In her first media interview since the FDA asked her company to stop marketing its DNA testing kit, 23andMe CEO Anne Wojcicki admits she failed to "communicate proactively"
FORTUNE — Less than two weeks ago, the Food and Drug Administration sent a rather terse letter to Anne Wojcicki, founder and CEO of Google-backed 23andMe. The jargon-filled message asked Wojcicki to stop marketing her company’s $99 DNA testing kits because she had failed to receive “FDA marketing authorization for the device.” In her first media interview since the headline-making letter (and 23andMe’s equally terse response to the FDA), Wojcicki told Fortune that her company fell behind schedule and failed to communicate proactively with the FDA and the public. At the same time, she also said she is taking steps to work with the government agency to rectify the situation and move forward.
“We want to work with them and we will work with them,” Wojcicki told the audience at a Fortune Most Powerful Women event, which took place in San Francisco on Tuesday evening. “I can’t say much [more] because we’re actively engaged in what is the next step forward.”
Fortune senior editor at large Pattie Sellers interviewed Wojcicki, along with her sister, Google executive Susan Wojcicki, who is tasked with the search giant’s ad products and commerce business. The sisters are among Silicon Valley’s most recognizable female executives (Anne, the younger of the two, is also famous for marrying Google founder Sergey Brin; Susan was the 16th employee at the Mountain View, Calif.-based tech company). Their mother, a high school journalism teacher in nearby Palo Alto, was also in the audience, and the two sisters acknowledged her influence on their career paths–and Anne’s determination to get through her company’s current challenges.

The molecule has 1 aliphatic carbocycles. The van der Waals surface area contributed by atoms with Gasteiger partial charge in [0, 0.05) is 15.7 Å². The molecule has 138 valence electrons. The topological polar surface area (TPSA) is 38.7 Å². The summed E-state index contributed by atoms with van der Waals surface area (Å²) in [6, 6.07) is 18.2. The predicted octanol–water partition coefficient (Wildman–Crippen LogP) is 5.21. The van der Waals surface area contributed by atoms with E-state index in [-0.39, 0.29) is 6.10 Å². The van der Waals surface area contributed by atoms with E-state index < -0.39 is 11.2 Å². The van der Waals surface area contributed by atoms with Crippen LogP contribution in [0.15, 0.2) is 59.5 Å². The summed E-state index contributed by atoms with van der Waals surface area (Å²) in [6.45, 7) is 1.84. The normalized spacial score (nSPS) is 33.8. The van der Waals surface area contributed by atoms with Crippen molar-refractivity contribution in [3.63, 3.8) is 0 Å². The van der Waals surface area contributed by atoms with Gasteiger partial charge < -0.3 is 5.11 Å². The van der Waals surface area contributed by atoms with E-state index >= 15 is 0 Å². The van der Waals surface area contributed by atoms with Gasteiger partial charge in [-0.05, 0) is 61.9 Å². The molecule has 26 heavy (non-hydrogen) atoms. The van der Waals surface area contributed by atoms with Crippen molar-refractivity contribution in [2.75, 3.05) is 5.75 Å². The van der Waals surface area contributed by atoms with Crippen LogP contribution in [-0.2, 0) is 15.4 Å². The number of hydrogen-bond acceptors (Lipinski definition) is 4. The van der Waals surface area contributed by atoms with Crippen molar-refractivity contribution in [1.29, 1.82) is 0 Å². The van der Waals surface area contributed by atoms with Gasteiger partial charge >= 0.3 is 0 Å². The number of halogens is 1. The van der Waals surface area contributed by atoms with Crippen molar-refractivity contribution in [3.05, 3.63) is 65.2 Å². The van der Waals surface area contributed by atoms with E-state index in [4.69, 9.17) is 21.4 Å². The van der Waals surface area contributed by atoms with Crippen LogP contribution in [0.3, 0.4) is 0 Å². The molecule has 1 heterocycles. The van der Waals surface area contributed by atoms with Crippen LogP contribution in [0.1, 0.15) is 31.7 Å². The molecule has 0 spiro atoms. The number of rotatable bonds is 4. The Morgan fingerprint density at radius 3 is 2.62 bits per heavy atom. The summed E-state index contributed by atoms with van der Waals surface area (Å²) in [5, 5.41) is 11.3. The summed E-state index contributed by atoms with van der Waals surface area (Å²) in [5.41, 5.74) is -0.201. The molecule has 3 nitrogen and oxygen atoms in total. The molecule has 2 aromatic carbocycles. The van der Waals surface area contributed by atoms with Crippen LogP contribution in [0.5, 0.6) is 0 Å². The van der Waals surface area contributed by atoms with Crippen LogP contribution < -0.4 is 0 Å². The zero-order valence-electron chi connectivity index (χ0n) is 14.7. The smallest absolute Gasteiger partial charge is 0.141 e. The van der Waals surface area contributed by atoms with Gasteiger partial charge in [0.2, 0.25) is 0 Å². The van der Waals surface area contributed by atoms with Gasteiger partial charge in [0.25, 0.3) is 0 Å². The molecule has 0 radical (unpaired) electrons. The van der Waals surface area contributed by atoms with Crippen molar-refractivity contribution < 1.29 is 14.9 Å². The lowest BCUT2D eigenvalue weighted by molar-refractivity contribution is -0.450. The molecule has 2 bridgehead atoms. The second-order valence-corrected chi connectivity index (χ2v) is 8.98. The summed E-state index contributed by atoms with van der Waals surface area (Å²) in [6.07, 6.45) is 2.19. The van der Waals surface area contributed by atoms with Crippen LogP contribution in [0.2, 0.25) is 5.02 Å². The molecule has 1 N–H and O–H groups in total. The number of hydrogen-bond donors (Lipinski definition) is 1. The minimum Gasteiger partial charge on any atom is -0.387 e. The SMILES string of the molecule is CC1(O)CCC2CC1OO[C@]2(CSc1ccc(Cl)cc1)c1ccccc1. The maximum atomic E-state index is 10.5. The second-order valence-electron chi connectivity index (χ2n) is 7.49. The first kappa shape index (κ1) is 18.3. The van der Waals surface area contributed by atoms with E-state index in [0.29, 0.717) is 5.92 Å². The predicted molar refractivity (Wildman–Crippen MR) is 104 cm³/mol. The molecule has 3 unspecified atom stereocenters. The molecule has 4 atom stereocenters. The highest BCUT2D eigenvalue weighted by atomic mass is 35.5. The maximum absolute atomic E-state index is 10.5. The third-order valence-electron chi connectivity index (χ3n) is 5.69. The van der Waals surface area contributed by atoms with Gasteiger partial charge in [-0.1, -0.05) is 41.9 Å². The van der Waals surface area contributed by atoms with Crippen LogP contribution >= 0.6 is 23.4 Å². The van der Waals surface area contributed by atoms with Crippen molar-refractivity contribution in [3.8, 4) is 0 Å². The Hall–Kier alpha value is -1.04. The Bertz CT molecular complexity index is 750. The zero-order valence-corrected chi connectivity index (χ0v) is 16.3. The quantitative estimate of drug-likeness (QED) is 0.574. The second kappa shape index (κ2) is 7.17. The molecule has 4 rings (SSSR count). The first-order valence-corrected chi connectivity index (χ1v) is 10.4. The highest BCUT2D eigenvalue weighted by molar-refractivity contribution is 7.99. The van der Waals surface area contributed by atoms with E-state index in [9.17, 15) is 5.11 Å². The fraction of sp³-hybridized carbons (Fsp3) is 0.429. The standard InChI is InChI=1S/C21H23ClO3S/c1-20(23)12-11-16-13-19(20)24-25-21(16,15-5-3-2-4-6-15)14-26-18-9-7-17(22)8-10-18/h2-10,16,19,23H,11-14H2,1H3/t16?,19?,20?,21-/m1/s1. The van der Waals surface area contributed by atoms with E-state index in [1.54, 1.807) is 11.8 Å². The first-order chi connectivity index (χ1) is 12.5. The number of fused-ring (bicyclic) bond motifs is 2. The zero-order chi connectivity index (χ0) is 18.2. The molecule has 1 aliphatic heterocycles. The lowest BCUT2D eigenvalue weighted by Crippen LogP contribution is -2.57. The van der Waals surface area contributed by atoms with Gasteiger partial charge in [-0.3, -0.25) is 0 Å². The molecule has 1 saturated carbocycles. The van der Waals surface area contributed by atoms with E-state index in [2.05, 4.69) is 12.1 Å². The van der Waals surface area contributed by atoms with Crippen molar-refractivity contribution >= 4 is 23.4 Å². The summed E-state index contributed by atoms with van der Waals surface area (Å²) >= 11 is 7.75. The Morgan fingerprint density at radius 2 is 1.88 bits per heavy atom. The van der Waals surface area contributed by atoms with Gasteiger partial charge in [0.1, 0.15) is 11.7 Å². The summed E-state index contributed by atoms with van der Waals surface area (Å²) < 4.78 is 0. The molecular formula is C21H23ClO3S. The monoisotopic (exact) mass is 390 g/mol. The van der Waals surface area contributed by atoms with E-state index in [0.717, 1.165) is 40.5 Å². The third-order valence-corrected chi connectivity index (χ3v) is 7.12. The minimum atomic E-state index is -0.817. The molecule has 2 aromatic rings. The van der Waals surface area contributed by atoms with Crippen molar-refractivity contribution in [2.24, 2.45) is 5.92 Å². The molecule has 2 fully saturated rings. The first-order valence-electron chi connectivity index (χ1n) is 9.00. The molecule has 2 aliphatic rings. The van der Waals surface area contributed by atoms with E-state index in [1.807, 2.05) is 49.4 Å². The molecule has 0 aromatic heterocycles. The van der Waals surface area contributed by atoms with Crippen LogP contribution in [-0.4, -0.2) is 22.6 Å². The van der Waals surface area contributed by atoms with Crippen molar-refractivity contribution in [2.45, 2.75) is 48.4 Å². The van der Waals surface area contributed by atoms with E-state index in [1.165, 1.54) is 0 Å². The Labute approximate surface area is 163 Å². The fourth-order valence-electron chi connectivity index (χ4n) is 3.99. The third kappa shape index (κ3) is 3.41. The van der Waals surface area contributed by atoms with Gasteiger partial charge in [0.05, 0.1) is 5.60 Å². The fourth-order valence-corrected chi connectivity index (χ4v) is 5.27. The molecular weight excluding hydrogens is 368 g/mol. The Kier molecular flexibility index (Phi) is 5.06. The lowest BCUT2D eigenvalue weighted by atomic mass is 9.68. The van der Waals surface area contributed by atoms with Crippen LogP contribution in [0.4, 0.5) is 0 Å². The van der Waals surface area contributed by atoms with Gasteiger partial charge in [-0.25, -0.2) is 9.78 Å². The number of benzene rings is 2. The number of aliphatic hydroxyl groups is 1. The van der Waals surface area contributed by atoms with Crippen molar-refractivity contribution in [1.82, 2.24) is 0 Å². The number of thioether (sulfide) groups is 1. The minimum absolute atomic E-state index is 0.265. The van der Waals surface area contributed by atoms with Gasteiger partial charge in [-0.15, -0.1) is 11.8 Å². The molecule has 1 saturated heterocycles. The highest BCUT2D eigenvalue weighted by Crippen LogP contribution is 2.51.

“It is definitely a big challenge,” said the 23andMe founder and former Wall Street exec. “I feel like what helps me deal with this situation is how I saw my mom deal with everyday life. Big challenges are an accumulation of small challenges. My mom was a problem solver.”
Her sister Susan has also pitched in to try and give some advice in light of 23andMe’s recent troubles. “In some ways both companies [Google and 23andMe] are doing things that have never been done before,” said the elder Wojcicki sister. “It’s familiar to me because we have similar challenges and we’re doing things that are unknown. It is hard when people are questioning why something is being done.”
While 23andMe is still a small startup, it’s got some deep-pocketed investors–the company has raised a total $126 million from Russian billionaire Yuri Milner and Google. About a year ago, the company lowered the cost of its DNA testing kits–which use a saliva sample to glean information on users’ heritage, potential genetic risk to diseases and receptiveness to medications–to $99 in the hopes of bringing in more customers. Anne Wojcicki has said her company’s goal is to get to a million total users by end of 2013. Despite the influential backing and ample cash, it’s not clear how big of a setback this latest missive from the FDA will be for 23andMe. One of the agency’s concerns is that inaccurate results could cause people to undergo unnecessary procedures. But both Wojcicki sisters say that the information given to 23andMe customers can help them make healthier decisions. And, says Anne, she is determined to move forward with her company’s mission.
“For me the reaction has been full force–I need to solve the problem,” said the younger Wojcicki sister.